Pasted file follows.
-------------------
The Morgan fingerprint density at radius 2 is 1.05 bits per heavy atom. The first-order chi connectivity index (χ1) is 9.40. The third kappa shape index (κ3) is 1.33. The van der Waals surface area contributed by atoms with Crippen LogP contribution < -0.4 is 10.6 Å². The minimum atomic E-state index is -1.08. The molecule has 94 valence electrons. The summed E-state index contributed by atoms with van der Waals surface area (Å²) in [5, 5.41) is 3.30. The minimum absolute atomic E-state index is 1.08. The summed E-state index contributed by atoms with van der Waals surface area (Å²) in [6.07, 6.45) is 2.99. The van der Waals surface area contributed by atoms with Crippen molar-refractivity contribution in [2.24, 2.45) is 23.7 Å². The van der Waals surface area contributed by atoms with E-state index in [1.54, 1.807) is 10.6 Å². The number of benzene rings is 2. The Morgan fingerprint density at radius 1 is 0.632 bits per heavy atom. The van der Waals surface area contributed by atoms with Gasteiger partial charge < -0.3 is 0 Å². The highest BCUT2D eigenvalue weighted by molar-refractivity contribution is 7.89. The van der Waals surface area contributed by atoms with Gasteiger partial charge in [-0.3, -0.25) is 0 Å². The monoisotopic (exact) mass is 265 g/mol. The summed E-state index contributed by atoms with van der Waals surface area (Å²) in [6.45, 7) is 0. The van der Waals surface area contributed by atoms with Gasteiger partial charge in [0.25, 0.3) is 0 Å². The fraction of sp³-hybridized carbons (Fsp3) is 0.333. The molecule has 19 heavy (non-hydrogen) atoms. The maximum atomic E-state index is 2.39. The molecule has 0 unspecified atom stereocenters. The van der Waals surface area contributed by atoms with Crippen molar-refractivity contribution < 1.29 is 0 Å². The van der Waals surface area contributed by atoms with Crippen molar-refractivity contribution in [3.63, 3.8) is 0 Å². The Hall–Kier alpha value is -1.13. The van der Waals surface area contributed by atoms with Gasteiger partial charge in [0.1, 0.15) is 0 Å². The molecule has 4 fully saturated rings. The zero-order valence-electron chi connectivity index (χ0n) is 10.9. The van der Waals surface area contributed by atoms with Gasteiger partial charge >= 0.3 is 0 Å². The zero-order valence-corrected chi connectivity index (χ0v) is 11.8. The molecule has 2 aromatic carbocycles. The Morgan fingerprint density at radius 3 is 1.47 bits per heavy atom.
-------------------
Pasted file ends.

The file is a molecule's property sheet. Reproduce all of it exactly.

The Morgan fingerprint density at radius 2 is 1.05 bits per heavy atom. The first-order chi connectivity index (χ1) is 9.40. The third kappa shape index (κ3) is 1.33. The van der Waals surface area contributed by atoms with Crippen LogP contribution < -0.4 is 10.6 Å². The minimum atomic E-state index is -1.08. The molecule has 94 valence electrons. The summed E-state index contributed by atoms with van der Waals surface area (Å²) in [5, 5.41) is 3.30. The minimum absolute atomic E-state index is 1.08. The summed E-state index contributed by atoms with van der Waals surface area (Å²) in [6.07, 6.45) is 2.99. The van der Waals surface area contributed by atoms with Crippen molar-refractivity contribution in [2.24, 2.45) is 23.7 Å². The van der Waals surface area contributed by atoms with E-state index in [1.54, 1.807) is 10.6 Å². The number of benzene rings is 2. The Morgan fingerprint density at radius 1 is 0.632 bits per heavy atom. The van der Waals surface area contributed by atoms with Gasteiger partial charge < -0.3 is 0 Å². The highest BCUT2D eigenvalue weighted by molar-refractivity contribution is 7.89. The van der Waals surface area contributed by atoms with Gasteiger partial charge in [-0.3, -0.25) is 0 Å². The monoisotopic (exact) mass is 265 g/mol. The summed E-state index contributed by atoms with van der Waals surface area (Å²) in [6.45, 7) is 0. The van der Waals surface area contributed by atoms with Gasteiger partial charge in [0.25, 0.3) is 0 Å². The fraction of sp³-hybridized carbons (Fsp3) is 0.333. The molecule has 19 heavy (non-hydrogen) atoms. The maximum atomic E-state index is 2.39. The molecule has 0 unspecified atom stereocenters. The van der Waals surface area contributed by atoms with Crippen molar-refractivity contribution < 1.29 is 0 Å². The van der Waals surface area contributed by atoms with Crippen molar-refractivity contribution in [3.63, 3.8) is 0 Å². The Hall–Kier alpha value is -1.13. The van der Waals surface area contributed by atoms with Gasteiger partial charge in [0.1, 0.15) is 0 Å². The molecule has 4 fully saturated rings. The zero-order valence-electron chi connectivity index (χ0n) is 10.9. The van der Waals surface area contributed by atoms with Gasteiger partial charge >= 0.3 is 0 Å². The zero-order valence-corrected chi connectivity index (χ0v) is 11.8. The molecule has 2 aromatic carbocycles. The Morgan fingerprint density at radius 3 is 1.47 bits per heavy atom.